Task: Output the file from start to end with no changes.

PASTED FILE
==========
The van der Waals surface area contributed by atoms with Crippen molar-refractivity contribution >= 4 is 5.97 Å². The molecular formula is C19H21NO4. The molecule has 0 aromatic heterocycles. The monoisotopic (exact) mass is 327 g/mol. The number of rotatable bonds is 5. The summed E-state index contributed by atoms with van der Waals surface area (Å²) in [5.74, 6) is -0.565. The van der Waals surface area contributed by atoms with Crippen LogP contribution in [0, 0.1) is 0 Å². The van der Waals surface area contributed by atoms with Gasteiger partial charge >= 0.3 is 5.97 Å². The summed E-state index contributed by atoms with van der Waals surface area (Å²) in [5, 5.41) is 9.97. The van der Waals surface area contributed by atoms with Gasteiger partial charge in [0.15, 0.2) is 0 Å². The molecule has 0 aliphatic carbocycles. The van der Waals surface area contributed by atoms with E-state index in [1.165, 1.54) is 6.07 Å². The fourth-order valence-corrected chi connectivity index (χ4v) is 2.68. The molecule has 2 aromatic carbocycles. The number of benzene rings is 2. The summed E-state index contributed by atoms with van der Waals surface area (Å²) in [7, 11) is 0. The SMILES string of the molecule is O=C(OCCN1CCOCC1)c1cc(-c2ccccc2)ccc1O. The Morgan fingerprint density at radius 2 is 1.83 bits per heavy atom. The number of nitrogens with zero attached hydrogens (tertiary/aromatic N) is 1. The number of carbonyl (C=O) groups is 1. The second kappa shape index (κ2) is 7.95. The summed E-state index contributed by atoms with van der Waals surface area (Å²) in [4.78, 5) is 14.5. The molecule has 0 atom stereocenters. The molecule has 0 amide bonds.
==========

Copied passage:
The van der Waals surface area contributed by atoms with Crippen molar-refractivity contribution >= 4 is 5.97 Å². The molecular formula is C19H21NO4. The molecule has 0 aromatic heterocycles. The monoisotopic (exact) mass is 327 g/mol. The number of rotatable bonds is 5. The summed E-state index contributed by atoms with van der Waals surface area (Å²) in [5.74, 6) is -0.565. The van der Waals surface area contributed by atoms with Crippen LogP contribution in [0, 0.1) is 0 Å². The van der Waals surface area contributed by atoms with Gasteiger partial charge >= 0.3 is 5.97 Å². The summed E-state index contributed by atoms with van der Waals surface area (Å²) in [5, 5.41) is 9.97. The van der Waals surface area contributed by atoms with Gasteiger partial charge in [0.15, 0.2) is 0 Å². The molecule has 0 aliphatic carbocycles. The van der Waals surface area contributed by atoms with E-state index in [1.165, 1.54) is 6.07 Å². The fourth-order valence-corrected chi connectivity index (χ4v) is 2.68. The molecule has 2 aromatic carbocycles. The number of benzene rings is 2. The summed E-state index contributed by atoms with van der Waals surface area (Å²) in [7, 11) is 0. The SMILES string of the molecule is O=C(OCCN1CCOCC1)c1cc(-c2ccccc2)ccc1O. The Morgan fingerprint density at radius 2 is 1.83 bits per heavy atom. The number of nitrogens with zero attached hydrogens (tertiary/aromatic N) is 1. The number of carbonyl (C=O) groups is 1. The second kappa shape index (κ2) is 7.95. The summed E-state index contributed by atoms with van der Waals surface area (Å²) in [4.78, 5) is 14.5. The molecule has 0 atom stereocenters. The molecule has 0 amide bonds.